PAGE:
Variability of Stratospheric Water Vapor Inferred from SAGE II, HALOE, and Boulder (Colorado) Balloon Measurements

E. W. Chiou Science Applications International Corporation, Hampton, Virginia

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L. W. Thomason NASA Langley Research Center, Hampton, Virginia

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W. P. Chu NASA Langley Research Center, Hampton, Virginia

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Abstract

The variability of stratospheric water vapor between 1996 and 2004 has been studied using multiyear measurements from the Stratospheric Aerosol and Gas Experiment II (SAGE II) version 6.2 dataset, the Halogen Occultation Experiment (HALOE) version 19 dataset, and the balloon-borne frost point hygrometer data record at Boulder, Colorado (40°N, 105°W). The features derived from SAGE II and HALOE for 20° latitudinal zones from 60°S to 60°N at various altitudes (16–34 km) show good quantitative agreement regarding the phases and magnitudes of annual, semiannual, and quasi-biennial oscillations (QBO). For the latitudinal zones 20°–40° and 40°–60°, the hemispheric asymmetry at 22 km with mainly QBO in the north and predominantly annual oscillations in the south has been revealed by both SAGE II and HALOE observations. Strong correlation exists between SAGE II and HALOE lower-stratospheric H2O anomalies over low latitudes and 100-hPa tropical zonal mean temperature anomalies. The correlation coefficients based on the 0°–20°S water vapor time series with H2O lagged by 2 months are 0.81 and 0.70 for HALOE and SAGE II, respectively. For 35°–45°N, SAGE II and HALOE show consistent trends generally varying from −0.05 to −0.02 ppmv yr−1 between 16 and 34 km. The corresponding analyses based on frost point measurements over Boulder show insignificant trends. These trends are not strongly dependent on the end points of the analysis and stand in contrast to the positive trends reported in previous studies that include data records prior to 1994. For the lower stratosphere, investigations of the entire balloon-borne dataset over Boulder indicate higher values of mixing ratios after 1992–93 compared to the period 1980–92. In contrast, SAGE II monthly zonal mean measurements for 35°–45°N show insignificant differences between the periods 1987–89 and 1996–2004.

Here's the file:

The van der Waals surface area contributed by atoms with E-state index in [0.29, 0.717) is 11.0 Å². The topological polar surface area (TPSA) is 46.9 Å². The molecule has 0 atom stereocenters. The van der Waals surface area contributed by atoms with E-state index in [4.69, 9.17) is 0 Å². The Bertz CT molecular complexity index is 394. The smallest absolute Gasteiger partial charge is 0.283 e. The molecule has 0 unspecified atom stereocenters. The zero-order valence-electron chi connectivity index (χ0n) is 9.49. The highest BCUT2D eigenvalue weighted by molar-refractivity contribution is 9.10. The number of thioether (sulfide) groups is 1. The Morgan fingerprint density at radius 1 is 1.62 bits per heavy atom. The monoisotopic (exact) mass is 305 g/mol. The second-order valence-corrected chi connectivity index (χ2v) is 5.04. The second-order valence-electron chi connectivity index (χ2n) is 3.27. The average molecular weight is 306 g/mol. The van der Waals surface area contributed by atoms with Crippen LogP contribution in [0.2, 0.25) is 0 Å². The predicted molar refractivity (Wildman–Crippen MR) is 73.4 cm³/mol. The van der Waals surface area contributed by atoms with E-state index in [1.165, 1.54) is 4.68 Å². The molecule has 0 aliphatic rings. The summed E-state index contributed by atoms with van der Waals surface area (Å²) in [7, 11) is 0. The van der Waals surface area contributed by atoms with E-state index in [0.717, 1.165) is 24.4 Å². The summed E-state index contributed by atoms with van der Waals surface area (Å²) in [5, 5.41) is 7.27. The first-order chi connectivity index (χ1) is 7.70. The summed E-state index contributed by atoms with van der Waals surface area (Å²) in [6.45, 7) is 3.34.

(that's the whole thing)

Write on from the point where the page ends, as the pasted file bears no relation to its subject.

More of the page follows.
* Current affiliation: SSAI Corporation, Lanham, Maryland

Corresponding author address: Er-Woon Chiou, Adnet Systems, Inc., 7515 Mission Drive, Suite A1C1, Lanham, MD 20706. Email: echiou@sesda2.com

Abstract

The variability of stratospheric water vapor between 1996 and 2004 has been studied using multiyear measurements from the Stratospheric Aerosol and Gas Experiment II (SAGE II) version 6.2 dataset, the Halogen Occultation Experiment (HALOE) version 19 dataset, and the balloon-borne frost point hygrometer data record at Boulder, Colorado (40°N, 105°W). The features derived from SAGE II and HALOE for 20° latitudinal zones from 60°S to 60°N at various altitudes (16–34 km) show good quantitative agreement regarding the phases and magnitudes of annual, semiannual, and quasi-biennial oscillations (QBO). For the latitudinal zones 20°–40° and 40°–60°, the hemispheric asymmetry at 22 km with mainly QBO in the north and predominantly annual oscillations in the south has been revealed by both SAGE II and HALOE observations. Strong correlation exists between SAGE II and HALOE lower-stratospheric H2O anomalies over low latitudes and 100-hPa tropical zonal mean temperature anomalies. The correlation coefficients based on the 0°–20°S water vapor time series with H2O lagged by 2 months are 0.81 and 0.70 for HALOE and SAGE II, respectively. For 35°–45°N, SAGE II and HALOE show consistent trends generally varying from −0.05 to −0.02 ppmv yr−1 between 16 and 34 km. The corresponding analyses based on frost point measurements over Boulder show insignificant trends. These trends are not strongly dependent on the end points of the analysis and stand in contrast to the positive trends reported in previous studies that include data records prior to 1994. For the lower stratosphere, investigations of the entire balloon-borne dataset over Boulder indicate higher values of mixing ratios after 1992–93 compared to the period 1980–92. In contrast, SAGE II monthly zonal mean measurements for 35°–45°N show insignificant differences between the periods 1987–89 and 1996–2004.

* Current affiliation: SSAI Corporation, Lanham, Maryland

Corresponding author address: Er-Woon Chiou, Adnet Systems, Inc., 7515 Mission Drive, Suite A1C1, Lanham, MD 20706. Email: echiou@sesda2.com

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